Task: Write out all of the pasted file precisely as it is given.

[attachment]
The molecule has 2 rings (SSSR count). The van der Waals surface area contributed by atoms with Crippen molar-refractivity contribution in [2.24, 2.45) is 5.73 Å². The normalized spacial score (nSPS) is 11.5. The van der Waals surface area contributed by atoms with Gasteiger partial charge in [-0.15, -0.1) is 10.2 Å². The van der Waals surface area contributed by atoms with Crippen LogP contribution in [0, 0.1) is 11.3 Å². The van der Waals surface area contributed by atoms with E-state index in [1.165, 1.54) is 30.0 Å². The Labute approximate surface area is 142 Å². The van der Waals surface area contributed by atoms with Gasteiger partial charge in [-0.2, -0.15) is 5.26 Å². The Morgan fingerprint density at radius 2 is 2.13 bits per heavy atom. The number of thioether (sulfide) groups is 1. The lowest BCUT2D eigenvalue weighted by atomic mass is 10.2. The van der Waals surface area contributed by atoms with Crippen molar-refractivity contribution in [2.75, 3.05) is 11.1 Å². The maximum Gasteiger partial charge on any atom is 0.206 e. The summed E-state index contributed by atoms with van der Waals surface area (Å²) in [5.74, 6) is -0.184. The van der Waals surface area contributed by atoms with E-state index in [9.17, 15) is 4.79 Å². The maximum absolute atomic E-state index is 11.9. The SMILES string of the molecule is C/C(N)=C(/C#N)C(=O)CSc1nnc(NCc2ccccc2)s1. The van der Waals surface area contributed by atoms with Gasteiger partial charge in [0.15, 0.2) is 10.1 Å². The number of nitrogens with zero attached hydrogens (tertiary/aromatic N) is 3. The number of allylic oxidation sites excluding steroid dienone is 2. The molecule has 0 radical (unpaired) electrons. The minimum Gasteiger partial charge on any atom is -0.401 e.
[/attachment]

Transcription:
The molecule has 2 rings (SSSR count). The van der Waals surface area contributed by atoms with Crippen molar-refractivity contribution in [2.24, 2.45) is 5.73 Å². The normalized spacial score (nSPS) is 11.5. The van der Waals surface area contributed by atoms with Gasteiger partial charge in [-0.15, -0.1) is 10.2 Å². The van der Waals surface area contributed by atoms with Crippen LogP contribution in [0, 0.1) is 11.3 Å². The van der Waals surface area contributed by atoms with E-state index in [1.165, 1.54) is 30.0 Å². The Labute approximate surface area is 142 Å². The van der Waals surface area contributed by atoms with Gasteiger partial charge in [-0.2, -0.15) is 5.26 Å². The Morgan fingerprint density at radius 2 is 2.13 bits per heavy atom. The number of thioether (sulfide) groups is 1. The lowest BCUT2D eigenvalue weighted by atomic mass is 10.2. The van der Waals surface area contributed by atoms with Crippen molar-refractivity contribution in [2.75, 3.05) is 11.1 Å². The maximum Gasteiger partial charge on any atom is 0.206 e. The summed E-state index contributed by atoms with van der Waals surface area (Å²) in [5.74, 6) is -0.184. The van der Waals surface area contributed by atoms with E-state index in [9.17, 15) is 4.79 Å². The maximum absolute atomic E-state index is 11.9. The SMILES string of the molecule is C/C(N)=C(/C#N)C(=O)CSc1nnc(NCc2ccccc2)s1. The van der Waals surface area contributed by atoms with Gasteiger partial charge in [0.15, 0.2) is 10.1 Å². The number of nitrogens with zero attached hydrogens (tertiary/aromatic N) is 3. The number of allylic oxidation sites excluding steroid dienone is 2. The molecule has 0 radical (unpaired) electrons. The minimum Gasteiger partial charge on any atom is -0.401 e.